A pastoral 5 bedroom c. 1830 farmhouse and a grand stone pavilion • Elegant but unfussy • 103 acres of open farmland • The pavilion serves as a pool house, greenhouse, banquet room, and guest quarters • The result is refined, but maintains its understated sophistication.

Ann MacMahon Paul MacMahon

(540) 687-5588 (703) 609-1905

at the spa for stormy beach days. Speaking of the beach, those who stay at Sanderling have private beach access with beach valet for all of their seaside needs. New to this 2013 version of Sanderling, guests have no need to leave the property to partake in water activities including surfing, jet skiing, paddle boarding and more either on the Atlantic or the Currituck Sound. Sanderling’s summer adventure package is available through September 2. Sanderling guests can stay seaside, safe and sound side without the pressures of the high season. ★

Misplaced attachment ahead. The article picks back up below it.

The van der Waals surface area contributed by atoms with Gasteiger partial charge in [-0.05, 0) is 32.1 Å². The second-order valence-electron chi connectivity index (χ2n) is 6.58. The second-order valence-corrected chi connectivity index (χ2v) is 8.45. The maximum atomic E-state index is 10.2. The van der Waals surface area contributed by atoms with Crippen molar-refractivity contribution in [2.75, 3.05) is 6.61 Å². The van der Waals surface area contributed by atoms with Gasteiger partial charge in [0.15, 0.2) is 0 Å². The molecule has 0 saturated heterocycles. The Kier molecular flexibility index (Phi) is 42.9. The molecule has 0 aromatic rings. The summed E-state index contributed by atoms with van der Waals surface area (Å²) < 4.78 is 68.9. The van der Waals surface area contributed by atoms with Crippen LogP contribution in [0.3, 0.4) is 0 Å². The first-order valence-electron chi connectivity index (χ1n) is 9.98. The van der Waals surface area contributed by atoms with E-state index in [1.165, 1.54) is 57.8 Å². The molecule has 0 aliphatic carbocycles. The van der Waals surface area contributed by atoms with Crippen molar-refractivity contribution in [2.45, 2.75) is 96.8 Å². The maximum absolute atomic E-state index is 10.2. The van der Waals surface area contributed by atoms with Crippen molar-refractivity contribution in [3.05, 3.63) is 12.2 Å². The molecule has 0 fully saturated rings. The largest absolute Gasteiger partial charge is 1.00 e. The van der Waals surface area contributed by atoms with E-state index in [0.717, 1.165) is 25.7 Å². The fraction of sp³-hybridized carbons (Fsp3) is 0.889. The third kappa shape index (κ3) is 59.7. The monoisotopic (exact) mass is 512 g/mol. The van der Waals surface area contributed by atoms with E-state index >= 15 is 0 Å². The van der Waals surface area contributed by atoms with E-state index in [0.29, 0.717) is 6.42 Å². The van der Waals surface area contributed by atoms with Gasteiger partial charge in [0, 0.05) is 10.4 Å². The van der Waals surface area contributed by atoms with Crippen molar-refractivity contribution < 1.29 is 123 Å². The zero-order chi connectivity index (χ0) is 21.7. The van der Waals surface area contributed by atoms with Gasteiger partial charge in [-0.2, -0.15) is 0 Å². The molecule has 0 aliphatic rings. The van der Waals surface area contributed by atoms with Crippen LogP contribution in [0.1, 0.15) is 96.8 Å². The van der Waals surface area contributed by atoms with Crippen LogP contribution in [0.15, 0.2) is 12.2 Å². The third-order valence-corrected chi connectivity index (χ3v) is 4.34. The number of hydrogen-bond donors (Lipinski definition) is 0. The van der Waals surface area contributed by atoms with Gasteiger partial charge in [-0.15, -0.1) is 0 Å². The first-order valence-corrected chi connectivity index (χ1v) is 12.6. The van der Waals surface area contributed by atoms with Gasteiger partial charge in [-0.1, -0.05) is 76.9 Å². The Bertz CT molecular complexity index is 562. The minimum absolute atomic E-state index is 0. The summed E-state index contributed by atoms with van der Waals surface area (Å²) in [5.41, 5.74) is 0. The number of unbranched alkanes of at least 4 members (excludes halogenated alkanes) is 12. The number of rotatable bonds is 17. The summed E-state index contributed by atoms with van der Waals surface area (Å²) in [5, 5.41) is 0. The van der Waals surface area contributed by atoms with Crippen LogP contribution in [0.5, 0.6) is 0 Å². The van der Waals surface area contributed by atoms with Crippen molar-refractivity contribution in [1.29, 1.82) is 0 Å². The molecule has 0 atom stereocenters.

Middleburg, Virginia • $2,950,000

Gracious home with 5 BRs • Gourmet kitchen • Twostory floor-to-ceiling window display of the Blue Ridge Mountains • 3 FPs, coffered ceilings, random width rustic cherry floors • Large home office, gym, rec room, multiple porches and patios • Carriage house • Privately situated on 27 acres.

Helen MacMahon Margaret Carroll

(540) 454-1930 (540) 454-0650



Great opportunity for commercial C-2 building • Excellent visibility • Great parking and multiple uses allowed • Town Zoning allows for Restaurant and retail to name a few • Rare find in the historic town.

Prime location in the heart of Orange County • Surrounded by large farms • Easy access to Middleburg and The Plains • Stone & stucco cottage renovated in 2010 • 2 bedrooms • Wood floors • New kitchen with granite counters • New bath • Charming setting on just under an acre.

Middleburg, Virginia • $950,000

Helen MacMahon

110 East Washington Street Middleburg, Virginia 20117 (540) 687-5588

(540) 454-1930

The Plains, Virginia • $315,000

Paul MacMahon

(703) 609-1905